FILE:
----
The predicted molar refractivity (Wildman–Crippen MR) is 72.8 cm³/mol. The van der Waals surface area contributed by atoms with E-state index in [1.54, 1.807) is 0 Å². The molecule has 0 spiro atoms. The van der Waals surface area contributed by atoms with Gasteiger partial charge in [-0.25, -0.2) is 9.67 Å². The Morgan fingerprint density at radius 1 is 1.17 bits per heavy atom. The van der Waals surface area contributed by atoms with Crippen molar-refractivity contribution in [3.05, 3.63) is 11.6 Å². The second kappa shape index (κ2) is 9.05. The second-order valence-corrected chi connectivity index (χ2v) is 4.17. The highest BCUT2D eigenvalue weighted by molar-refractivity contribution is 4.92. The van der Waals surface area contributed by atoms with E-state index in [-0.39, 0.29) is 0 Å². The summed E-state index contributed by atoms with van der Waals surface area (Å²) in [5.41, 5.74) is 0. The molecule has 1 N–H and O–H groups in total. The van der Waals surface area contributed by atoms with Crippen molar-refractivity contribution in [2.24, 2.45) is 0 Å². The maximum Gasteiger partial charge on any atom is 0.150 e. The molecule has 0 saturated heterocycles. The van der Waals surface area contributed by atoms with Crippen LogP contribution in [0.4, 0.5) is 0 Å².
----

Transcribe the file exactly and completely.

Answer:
The predicted molar refractivity (Wildman–Crippen MR) is 72.8 cm³/mol. The van der Waals surface area contributed by atoms with E-state index in [1.54, 1.807) is 0 Å². The molecule has 0 spiro atoms. The van der Waals surface area contributed by atoms with Gasteiger partial charge in [-0.25, -0.2) is 9.67 Å². The Morgan fingerprint density at radius 1 is 1.17 bits per heavy atom. The van der Waals surface area contributed by atoms with Crippen molar-refractivity contribution in [3.05, 3.63) is 11.6 Å². The second kappa shape index (κ2) is 9.05. The second-order valence-corrected chi connectivity index (χ2v) is 4.17. The highest BCUT2D eigenvalue weighted by molar-refractivity contribution is 4.92. The van der Waals surface area contributed by atoms with E-state index in [-0.39, 0.29) is 0 Å². The summed E-state index contributed by atoms with van der Waals surface area (Å²) in [5.41, 5.74) is 0. The molecule has 1 N–H and O–H groups in total. The van der Waals surface area contributed by atoms with Crippen molar-refractivity contribution in [2.24, 2.45) is 0 Å². The maximum Gasteiger partial charge on any atom is 0.150 e. The molecule has 0 saturated heterocycles. The van der Waals surface area contributed by atoms with Crippen LogP contribution in [0.4, 0.5) is 0 Å².